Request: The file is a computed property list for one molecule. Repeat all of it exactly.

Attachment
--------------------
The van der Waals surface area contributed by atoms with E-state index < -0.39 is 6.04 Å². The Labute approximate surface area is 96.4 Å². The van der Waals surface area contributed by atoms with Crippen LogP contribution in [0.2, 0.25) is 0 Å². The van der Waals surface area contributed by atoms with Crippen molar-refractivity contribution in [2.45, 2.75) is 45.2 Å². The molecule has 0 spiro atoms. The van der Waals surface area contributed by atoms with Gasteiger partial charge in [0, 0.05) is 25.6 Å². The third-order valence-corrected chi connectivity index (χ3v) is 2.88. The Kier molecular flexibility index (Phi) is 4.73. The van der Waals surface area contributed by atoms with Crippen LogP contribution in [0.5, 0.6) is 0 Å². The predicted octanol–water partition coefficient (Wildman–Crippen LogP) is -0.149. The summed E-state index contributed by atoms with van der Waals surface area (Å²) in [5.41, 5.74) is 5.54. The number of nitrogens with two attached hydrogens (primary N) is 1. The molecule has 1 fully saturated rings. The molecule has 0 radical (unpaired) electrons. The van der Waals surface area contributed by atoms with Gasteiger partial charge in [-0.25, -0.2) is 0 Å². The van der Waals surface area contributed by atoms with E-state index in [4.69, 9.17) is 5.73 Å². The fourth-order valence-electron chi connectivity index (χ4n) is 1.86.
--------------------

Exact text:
The van der Waals surface area contributed by atoms with E-state index < -0.39 is 6.04 Å². The Labute approximate surface area is 96.4 Å². The van der Waals surface area contributed by atoms with Crippen LogP contribution in [0.2, 0.25) is 0 Å². The van der Waals surface area contributed by atoms with Crippen molar-refractivity contribution in [2.45, 2.75) is 45.2 Å². The molecule has 0 spiro atoms. The van der Waals surface area contributed by atoms with Gasteiger partial charge in [0, 0.05) is 25.6 Å². The third-order valence-corrected chi connectivity index (χ3v) is 2.88. The Kier molecular flexibility index (Phi) is 4.73. The van der Waals surface area contributed by atoms with Crippen LogP contribution in [0.5, 0.6) is 0 Å². The predicted octanol–water partition coefficient (Wildman–Crippen LogP) is -0.149. The summed E-state index contributed by atoms with van der Waals surface area (Å²) in [5.41, 5.74) is 5.54. The number of nitrogens with two attached hydrogens (primary N) is 1. The molecule has 1 fully saturated rings. The molecule has 0 radical (unpaired) electrons. The van der Waals surface area contributed by atoms with Gasteiger partial charge in [-0.25, -0.2) is 0 Å². The van der Waals surface area contributed by atoms with E-state index in [4.69, 9.17) is 5.73 Å². The fourth-order valence-electron chi connectivity index (χ4n) is 1.86.